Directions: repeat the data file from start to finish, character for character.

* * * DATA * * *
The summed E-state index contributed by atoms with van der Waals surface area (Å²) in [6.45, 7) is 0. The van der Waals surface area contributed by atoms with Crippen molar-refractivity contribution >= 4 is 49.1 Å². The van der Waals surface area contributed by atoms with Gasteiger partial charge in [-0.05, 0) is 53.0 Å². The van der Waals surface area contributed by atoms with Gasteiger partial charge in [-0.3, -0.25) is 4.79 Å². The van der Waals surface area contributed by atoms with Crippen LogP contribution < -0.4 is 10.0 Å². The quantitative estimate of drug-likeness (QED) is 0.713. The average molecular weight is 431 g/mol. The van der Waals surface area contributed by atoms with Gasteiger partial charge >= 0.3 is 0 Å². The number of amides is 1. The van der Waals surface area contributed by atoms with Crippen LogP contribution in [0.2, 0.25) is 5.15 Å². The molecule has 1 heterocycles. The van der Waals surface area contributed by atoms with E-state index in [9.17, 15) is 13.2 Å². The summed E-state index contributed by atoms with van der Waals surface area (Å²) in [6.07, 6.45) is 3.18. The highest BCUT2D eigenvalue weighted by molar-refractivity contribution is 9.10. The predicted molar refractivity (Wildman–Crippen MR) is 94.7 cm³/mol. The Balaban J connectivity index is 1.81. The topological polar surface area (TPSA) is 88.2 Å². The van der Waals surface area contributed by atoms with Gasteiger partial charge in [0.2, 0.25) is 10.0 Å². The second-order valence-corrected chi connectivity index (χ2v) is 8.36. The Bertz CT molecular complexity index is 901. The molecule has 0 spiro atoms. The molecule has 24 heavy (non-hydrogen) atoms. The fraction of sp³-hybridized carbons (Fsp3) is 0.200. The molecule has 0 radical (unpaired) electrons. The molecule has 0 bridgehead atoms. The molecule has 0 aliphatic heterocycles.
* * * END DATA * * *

The summed E-state index contributed by atoms with van der Waals surface area (Å²) in [6.45, 7) is 0. The van der Waals surface area contributed by atoms with Crippen molar-refractivity contribution >= 4 is 49.1 Å². The van der Waals surface area contributed by atoms with Gasteiger partial charge in [-0.05, 0) is 53.0 Å². The van der Waals surface area contributed by atoms with Gasteiger partial charge in [-0.3, -0.25) is 4.79 Å². The van der Waals surface area contributed by atoms with Crippen LogP contribution < -0.4 is 10.0 Å². The quantitative estimate of drug-likeness (QED) is 0.713. The average molecular weight is 431 g/mol. The van der Waals surface area contributed by atoms with Gasteiger partial charge >= 0.3 is 0 Å². The number of amides is 1. The van der Waals surface area contributed by atoms with Crippen LogP contribution in [0.2, 0.25) is 5.15 Å². The molecule has 1 heterocycles. The van der Waals surface area contributed by atoms with E-state index in [9.17, 15) is 13.2 Å². The summed E-state index contributed by atoms with van der Waals surface area (Å²) in [6.07, 6.45) is 3.18. The highest BCUT2D eigenvalue weighted by molar-refractivity contribution is 9.10. The predicted molar refractivity (Wildman–Crippen MR) is 94.7 cm³/mol. The Balaban J connectivity index is 1.81. The topological polar surface area (TPSA) is 88.2 Å². The van der Waals surface area contributed by atoms with Gasteiger partial charge in [0.2, 0.25) is 10.0 Å². The second-order valence-corrected chi connectivity index (χ2v) is 8.36. The Bertz CT molecular complexity index is 901. The molecule has 0 spiro atoms. The molecule has 24 heavy (non-hydrogen) atoms. The fraction of sp³-hybridized carbons (Fsp3) is 0.200. The molecule has 0 radical (unpaired) electrons. The molecule has 0 bridgehead atoms. The molecule has 0 aliphatic heterocycles.